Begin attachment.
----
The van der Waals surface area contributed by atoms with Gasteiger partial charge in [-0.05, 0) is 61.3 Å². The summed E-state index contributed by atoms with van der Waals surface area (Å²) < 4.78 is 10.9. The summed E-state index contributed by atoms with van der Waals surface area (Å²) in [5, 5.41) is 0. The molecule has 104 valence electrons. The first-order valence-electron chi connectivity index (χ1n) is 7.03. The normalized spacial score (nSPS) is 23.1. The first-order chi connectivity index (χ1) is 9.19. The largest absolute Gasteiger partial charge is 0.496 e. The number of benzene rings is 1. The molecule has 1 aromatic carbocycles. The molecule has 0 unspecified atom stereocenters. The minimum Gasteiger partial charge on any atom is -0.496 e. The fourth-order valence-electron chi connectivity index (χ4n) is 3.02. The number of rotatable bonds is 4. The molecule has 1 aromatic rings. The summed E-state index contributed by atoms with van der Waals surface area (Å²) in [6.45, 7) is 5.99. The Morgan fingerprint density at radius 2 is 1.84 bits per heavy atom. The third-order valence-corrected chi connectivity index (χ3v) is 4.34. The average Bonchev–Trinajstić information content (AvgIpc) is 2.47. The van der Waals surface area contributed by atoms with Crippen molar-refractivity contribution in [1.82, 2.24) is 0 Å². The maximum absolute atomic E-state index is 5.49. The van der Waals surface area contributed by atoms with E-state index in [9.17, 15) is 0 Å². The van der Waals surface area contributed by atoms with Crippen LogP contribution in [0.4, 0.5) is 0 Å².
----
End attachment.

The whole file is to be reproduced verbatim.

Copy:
The van der Waals surface area contributed by atoms with Gasteiger partial charge in [-0.05, 0) is 61.3 Å². The summed E-state index contributed by atoms with van der Waals surface area (Å²) < 4.78 is 10.9. The summed E-state index contributed by atoms with van der Waals surface area (Å²) in [5, 5.41) is 0. The molecule has 104 valence electrons. The first-order valence-electron chi connectivity index (χ1n) is 7.03. The normalized spacial score (nSPS) is 23.1. The first-order chi connectivity index (χ1) is 9.19. The largest absolute Gasteiger partial charge is 0.496 e. The number of benzene rings is 1. The molecule has 1 aromatic carbocycles. The molecule has 0 unspecified atom stereocenters. The minimum Gasteiger partial charge on any atom is -0.496 e. The fourth-order valence-electron chi connectivity index (χ4n) is 3.02. The number of rotatable bonds is 4. The molecule has 1 aromatic rings. The summed E-state index contributed by atoms with van der Waals surface area (Å²) in [6.45, 7) is 5.99. The Morgan fingerprint density at radius 2 is 1.84 bits per heavy atom. The third-order valence-corrected chi connectivity index (χ3v) is 4.34. The average Bonchev–Trinajstić information content (AvgIpc) is 2.47. The van der Waals surface area contributed by atoms with Crippen molar-refractivity contribution in [1.82, 2.24) is 0 Å². The maximum absolute atomic E-state index is 5.49. The van der Waals surface area contributed by atoms with E-state index in [9.17, 15) is 0 Å². The van der Waals surface area contributed by atoms with Crippen LogP contribution in [0.4, 0.5) is 0 Å².